The next day I reluctantly left Otavalo, regretting that there was so much in the area that I didn't get to see. But, I can never see everything and it was a big day still... About half way through the day, I crossed the equator! Along the Pan American highway there are two equatorial lines. One claims to be the "real" one, and the other has been all but abandoned. There was an English speaking guide at the first, and I was able to confirm that I have, in fact, been seeing the Southern Cross constellation on clear nights. She said it's also visible from the US, but I suspect that might only be true in the summer and from the southern states.

That night I rode to the bottom of a valley to the town of Guayllabamba, where I found a hotel to spend the night. The next day I would have a 3000 foot climb to Quito, and I wanted to arrive with plenty of time to find a hostel while there was still daylight. Everything went as planned, and the next day I arrived and found the "Hostelling International" hostel, which ended up being extremely overpriced and almost hospital-like on the inside. I decided I'd stay there for only the first night, and after checking in I walked around the El Mariscal (aka "gringolandia") area of Quito, getting prices from and looking at about 10 different hostels. After seeing them all, I decided on Posada del Maple, which was the first hostel in Quito and had the best "feel" out of all the ones I saw. At $9 per night, it was a little more expensive than the others, but a decent breakfast was included in the price, so that evened it out. 

Amazingly, once again I managed to arrive at a city just before the weekend started, but luckily there were a few travel agents open on Saturday and Sunday. My first stop was the Happy Gringo travel agency, which I had heard that other touring cyclists had used and liked. I also stopped at another, mostly to compare prices and because it was within a block of HG. They both had the same last-minute price for the Galapagos boat I liked the most, and since HG seemed much more professional, I decided to go with them. By booking at the last minute, I saved about 30% off the advertised price of the boat, which was very significant, given the cost of Galapagos tours. Still, the price did not include the flight to the islands, or the $100 park admission fee. After this, the price was back to what it would have been if I had not booked at the last minute.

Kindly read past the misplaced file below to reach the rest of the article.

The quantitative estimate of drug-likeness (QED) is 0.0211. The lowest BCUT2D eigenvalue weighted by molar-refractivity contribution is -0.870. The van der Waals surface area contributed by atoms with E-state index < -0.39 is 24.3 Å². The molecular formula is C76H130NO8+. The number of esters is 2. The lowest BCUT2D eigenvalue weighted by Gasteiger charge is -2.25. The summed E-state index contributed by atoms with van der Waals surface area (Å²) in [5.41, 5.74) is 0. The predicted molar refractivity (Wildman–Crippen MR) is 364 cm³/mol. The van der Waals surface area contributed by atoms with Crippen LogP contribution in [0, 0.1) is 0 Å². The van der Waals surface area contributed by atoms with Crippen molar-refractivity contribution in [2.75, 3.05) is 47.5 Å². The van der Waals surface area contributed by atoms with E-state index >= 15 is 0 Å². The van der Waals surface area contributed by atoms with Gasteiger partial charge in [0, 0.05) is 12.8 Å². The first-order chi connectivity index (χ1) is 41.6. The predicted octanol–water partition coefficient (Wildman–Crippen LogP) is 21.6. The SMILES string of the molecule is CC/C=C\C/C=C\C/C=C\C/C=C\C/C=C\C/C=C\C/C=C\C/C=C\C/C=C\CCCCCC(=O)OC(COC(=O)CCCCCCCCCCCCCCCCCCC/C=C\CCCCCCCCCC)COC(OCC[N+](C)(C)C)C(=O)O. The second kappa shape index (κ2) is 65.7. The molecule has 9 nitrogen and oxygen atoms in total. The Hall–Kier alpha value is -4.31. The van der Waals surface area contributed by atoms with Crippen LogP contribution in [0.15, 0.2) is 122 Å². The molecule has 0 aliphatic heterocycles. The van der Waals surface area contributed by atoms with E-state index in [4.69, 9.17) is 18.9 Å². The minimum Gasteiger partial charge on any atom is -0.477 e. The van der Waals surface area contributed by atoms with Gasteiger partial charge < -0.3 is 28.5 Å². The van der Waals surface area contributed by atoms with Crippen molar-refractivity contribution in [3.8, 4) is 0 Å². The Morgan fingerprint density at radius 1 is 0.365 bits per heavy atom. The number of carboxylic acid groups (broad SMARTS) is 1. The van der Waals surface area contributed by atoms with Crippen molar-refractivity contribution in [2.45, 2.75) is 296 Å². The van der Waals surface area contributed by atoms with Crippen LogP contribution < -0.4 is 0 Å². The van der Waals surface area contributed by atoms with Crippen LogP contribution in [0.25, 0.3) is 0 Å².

The boat I chose for the tour was called "Darwin", which was about 50 feet long, and carried 16 passengers. Since it didn't leave until Thursday, I had a few days to hang around Quito and see the sights. I decided to go to yet another "Mitad del Mundo" (equatorial line) that is just north of Quito. This one was much more built up, with a couple museums, a planetarium, and a number of shops and restaurants. Inside the large pyramid that marks what they thought was the equator was a very cool museum, where I had a private guide and learned about all the indigenous groups in Ecuador. One group is known for head shrinking, and another is notorious for the fact that most people who visit them do not leave alive. I was glad that my route didn't pass through either of the places...